[i] RUGSL, „Fall, Winter, and Spring Northern Hemisphere Snow Cover Extent from the Rutgers University Global Snow Lab“, Climate Science: Roger Pielke Sr., 2011, http://pielkeclimatesci.wordpress.com/2011/05/30/fall-winter-and-spring-northern-hemisphere-snow-cover-extent-from-the-rutgers-university-global-snow-lab/.
[ii] RUGSL, „Fall, Winter, and Spring Northern Hemisphere Snow Cover Extent from the Rutgers University Global Snow Lab“.
[iii] R. D. Brown and D.A. Robinson, „Northern Hemisphere spring snow cover variability and change over 1922–2010 including an assessment of uncertainty“, The Cryosphere 5 (2011): 219–229, doi:10.5194/tc-5-219-2011.
[iv] Daniele Bocchiola and Guglielmina Diolaiuti, „Evidence of climate change within the Adamello Glacier of Italy“, Theoretical and Applied Climatology 100, Nr. 3–4 (August 14, 2009): 351–369, doi:10.1007/s00704-009-0186-x; Iris T Stewart, „Changes in Snowpack and Snowmelt Runoff for Key Mountain Regions“, Hydrological Processes 23, Nr. 1 (Januar 1, 2009): 78–94, doi:10.1002/hyp.7128; A. V. Dyrral, Analysis of past snow conditions in Norway met.no report (Oslo: Norwegian Meteorological Institute, 2010), http://met.no/Forskning/Publikasjoner/filestore/ClimateReport_10_2010.pdf.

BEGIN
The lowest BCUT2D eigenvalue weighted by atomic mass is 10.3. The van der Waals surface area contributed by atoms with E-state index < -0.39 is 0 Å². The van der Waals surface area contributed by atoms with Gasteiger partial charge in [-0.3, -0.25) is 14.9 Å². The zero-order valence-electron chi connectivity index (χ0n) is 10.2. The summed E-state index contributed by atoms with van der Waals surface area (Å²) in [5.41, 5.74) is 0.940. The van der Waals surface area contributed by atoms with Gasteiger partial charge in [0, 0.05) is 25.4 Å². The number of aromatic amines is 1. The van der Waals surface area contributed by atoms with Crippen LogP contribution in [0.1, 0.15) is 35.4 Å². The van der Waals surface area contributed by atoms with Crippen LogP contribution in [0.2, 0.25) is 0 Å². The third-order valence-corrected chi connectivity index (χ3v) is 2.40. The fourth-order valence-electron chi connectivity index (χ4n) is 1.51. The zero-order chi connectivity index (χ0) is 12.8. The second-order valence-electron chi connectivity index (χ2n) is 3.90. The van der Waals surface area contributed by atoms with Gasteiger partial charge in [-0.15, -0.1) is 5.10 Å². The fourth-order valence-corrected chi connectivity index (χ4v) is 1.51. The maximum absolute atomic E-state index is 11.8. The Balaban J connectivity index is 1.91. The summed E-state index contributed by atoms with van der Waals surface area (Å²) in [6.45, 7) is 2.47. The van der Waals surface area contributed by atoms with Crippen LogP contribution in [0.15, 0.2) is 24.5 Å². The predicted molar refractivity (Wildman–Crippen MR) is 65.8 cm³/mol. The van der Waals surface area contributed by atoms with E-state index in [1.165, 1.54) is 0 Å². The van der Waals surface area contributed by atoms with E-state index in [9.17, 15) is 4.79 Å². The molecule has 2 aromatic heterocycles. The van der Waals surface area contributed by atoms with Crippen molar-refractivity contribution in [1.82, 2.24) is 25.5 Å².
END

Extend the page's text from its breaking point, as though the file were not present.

[v] Henry F. Diaz et al., „Variability of Freezing Levels, Melting Season Indicators, and Snow Cover for Selected High-Elevation and Continental Regions in the Last 50 Years“, Climatic Change 59, Nr. 1–2 (2003): 33–52, doi:10.1023/A:1024460010140.
[vi] M Lapin, P Faško, and J Pecho, „Snow Cover Variability and Trends in the Tatra Mountains in 1921–2006“, ed. V Ducrocq, Proceedings of the 29th International Conference on Alpine Meteorology, Chambery, France (Météo France, 2007), http://www.cnrm.meteo.fr/icam2007/ICAM2007/extended/manuscript_174.pdf.
[vii] Matthew Perry, A spatial analysis of trends in the UK climate since 1914 using gridded data sets, Bd. 2006, Climate Memorandum 21 (Devon: Met Office, 2006).
[viii] Rixa Schwarz, Sven Harmeling, and Christoph Bals, Auswirkungen des Klimawandels auf Deutschland (Berlin: Germanwatch, 2007), http://www.germanwatch.org/klima/klideu07.pdf.
[ix] Ewa Bednorz, „Synoptic Conditions of the Occurrence of Snow Cover in Central European Lowlands“, International Journal of Climatology 31, Nr. 8 (Juni 30, 2011): 1108–1118, doi:10.1002/joc.2130.
[x] Donna Wilson, Hege Hisdal, and Deborah Lawrence, „Has streamflow changed in the Nordic countries? – Recent trends and comparisons to hydrological projections“, Journal of Hydrology 394, Nr. 3–4 (November 26, 2010): 334–346, doi:10.1016/j.jhydrol.2010.09.010.
[xi] Bednorz, „Synoptic Conditions of the Occurrence of Snow Cover in Central European Lowlands“.
[xii] Brown and Robinson, „Northern Hemisphere spring snow cover variability and change over 1922–2010 including an assessment of uncertainty“.